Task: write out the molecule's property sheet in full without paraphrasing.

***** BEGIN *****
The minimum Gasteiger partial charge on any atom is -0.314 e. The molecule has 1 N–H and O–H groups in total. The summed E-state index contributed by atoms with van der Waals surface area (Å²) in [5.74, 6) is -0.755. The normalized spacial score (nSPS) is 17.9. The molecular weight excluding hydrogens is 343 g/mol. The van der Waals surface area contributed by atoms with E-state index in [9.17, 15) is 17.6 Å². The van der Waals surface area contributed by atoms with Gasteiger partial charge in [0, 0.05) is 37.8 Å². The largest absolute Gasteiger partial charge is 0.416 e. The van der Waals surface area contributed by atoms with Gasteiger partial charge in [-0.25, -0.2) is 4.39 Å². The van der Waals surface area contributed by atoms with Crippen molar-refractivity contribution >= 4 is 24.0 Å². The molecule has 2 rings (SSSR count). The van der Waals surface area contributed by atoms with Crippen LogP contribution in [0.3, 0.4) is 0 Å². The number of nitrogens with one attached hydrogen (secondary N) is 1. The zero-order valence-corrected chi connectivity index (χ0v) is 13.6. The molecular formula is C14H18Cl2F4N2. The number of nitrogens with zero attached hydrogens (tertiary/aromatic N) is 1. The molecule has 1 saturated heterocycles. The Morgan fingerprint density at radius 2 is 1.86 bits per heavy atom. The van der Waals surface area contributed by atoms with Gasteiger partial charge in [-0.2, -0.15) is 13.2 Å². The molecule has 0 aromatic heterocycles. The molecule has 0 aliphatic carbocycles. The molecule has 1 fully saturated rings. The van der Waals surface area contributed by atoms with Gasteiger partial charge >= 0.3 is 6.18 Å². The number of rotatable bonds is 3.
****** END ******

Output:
The minimum Gasteiger partial charge on any atom is -0.314 e. The molecule has 1 N–H and O–H groups in total. The summed E-state index contributed by atoms with van der Waals surface area (Å²) in [5.74, 6) is -0.755. The normalized spacial score (nSPS) is 17.9. The molecular weight excluding hydrogens is 343 g/mol. The van der Waals surface area contributed by atoms with E-state index in [9.17, 15) is 17.6 Å². The van der Waals surface area contributed by atoms with Gasteiger partial charge in [0, 0.05) is 37.8 Å². The largest absolute Gasteiger partial charge is 0.416 e. The van der Waals surface area contributed by atoms with Gasteiger partial charge in [-0.25, -0.2) is 4.39 Å². The van der Waals surface area contributed by atoms with Crippen molar-refractivity contribution >= 4 is 24.0 Å². The molecule has 2 rings (SSSR count). The van der Waals surface area contributed by atoms with Crippen LogP contribution in [0.3, 0.4) is 0 Å². The number of nitrogens with one attached hydrogen (secondary N) is 1. The zero-order valence-corrected chi connectivity index (χ0v) is 13.6. The molecular formula is C14H18Cl2F4N2. The number of nitrogens with zero attached hydrogens (tertiary/aromatic N) is 1. The molecule has 1 saturated heterocycles. The Morgan fingerprint density at radius 2 is 1.86 bits per heavy atom. The van der Waals surface area contributed by atoms with Gasteiger partial charge in [-0.2, -0.15) is 13.2 Å². The molecule has 0 aromatic heterocycles. The molecule has 0 aliphatic carbocycles. The molecule has 1 fully saturated rings. The van der Waals surface area contributed by atoms with Gasteiger partial charge >= 0.3 is 6.18 Å². The number of rotatable bonds is 3.